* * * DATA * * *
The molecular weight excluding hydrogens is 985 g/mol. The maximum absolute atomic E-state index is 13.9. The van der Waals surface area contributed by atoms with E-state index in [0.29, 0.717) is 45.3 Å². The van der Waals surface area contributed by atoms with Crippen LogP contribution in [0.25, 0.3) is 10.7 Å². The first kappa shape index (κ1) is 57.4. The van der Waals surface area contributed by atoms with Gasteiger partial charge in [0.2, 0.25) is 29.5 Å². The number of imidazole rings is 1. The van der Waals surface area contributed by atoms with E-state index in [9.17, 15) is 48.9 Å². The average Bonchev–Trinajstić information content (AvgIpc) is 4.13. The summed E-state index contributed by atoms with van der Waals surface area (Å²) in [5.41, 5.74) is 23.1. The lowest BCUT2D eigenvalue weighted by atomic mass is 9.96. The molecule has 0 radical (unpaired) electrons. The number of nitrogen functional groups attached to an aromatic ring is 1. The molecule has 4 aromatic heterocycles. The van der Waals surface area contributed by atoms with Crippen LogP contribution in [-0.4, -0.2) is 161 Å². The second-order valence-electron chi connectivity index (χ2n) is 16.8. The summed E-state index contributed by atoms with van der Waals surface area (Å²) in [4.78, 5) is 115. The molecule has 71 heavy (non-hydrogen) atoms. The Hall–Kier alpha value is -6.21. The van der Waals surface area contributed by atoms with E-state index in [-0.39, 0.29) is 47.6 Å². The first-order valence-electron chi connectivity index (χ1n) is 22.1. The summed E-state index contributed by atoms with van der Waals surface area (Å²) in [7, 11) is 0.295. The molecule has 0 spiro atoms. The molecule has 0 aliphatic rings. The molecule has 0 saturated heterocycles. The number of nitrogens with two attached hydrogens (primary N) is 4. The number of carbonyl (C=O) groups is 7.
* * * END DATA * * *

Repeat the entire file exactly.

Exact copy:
The molecular weight excluding hydrogens is 985 g/mol. The maximum absolute atomic E-state index is 13.9. The van der Waals surface area contributed by atoms with E-state index in [0.29, 0.717) is 45.3 Å². The van der Waals surface area contributed by atoms with Crippen LogP contribution in [0.25, 0.3) is 10.7 Å². The first kappa shape index (κ1) is 57.4. The van der Waals surface area contributed by atoms with Gasteiger partial charge in [0.2, 0.25) is 29.5 Å². The number of imidazole rings is 1. The van der Waals surface area contributed by atoms with E-state index in [9.17, 15) is 48.9 Å². The average Bonchev–Trinajstić information content (AvgIpc) is 4.13. The summed E-state index contributed by atoms with van der Waals surface area (Å²) in [5.41, 5.74) is 23.1. The lowest BCUT2D eigenvalue weighted by atomic mass is 9.96. The molecule has 0 radical (unpaired) electrons. The number of nitrogen functional groups attached to an aromatic ring is 1. The molecule has 4 aromatic heterocycles. The van der Waals surface area contributed by atoms with Crippen LogP contribution in [-0.4, -0.2) is 161 Å². The second-order valence-electron chi connectivity index (χ2n) is 16.8. The summed E-state index contributed by atoms with van der Waals surface area (Å²) in [4.78, 5) is 115. The molecule has 71 heavy (non-hydrogen) atoms. The Hall–Kier alpha value is -6.21. The van der Waals surface area contributed by atoms with E-state index in [-0.39, 0.29) is 47.6 Å². The first-order valence-electron chi connectivity index (χ1n) is 22.1. The summed E-state index contributed by atoms with van der Waals surface area (Å²) in [7, 11) is 0.295. The molecule has 0 spiro atoms. The molecule has 0 aliphatic rings. The molecule has 0 saturated heterocycles. The number of nitrogens with two attached hydrogens (primary N) is 4. The number of carbonyl (C=O) groups is 7.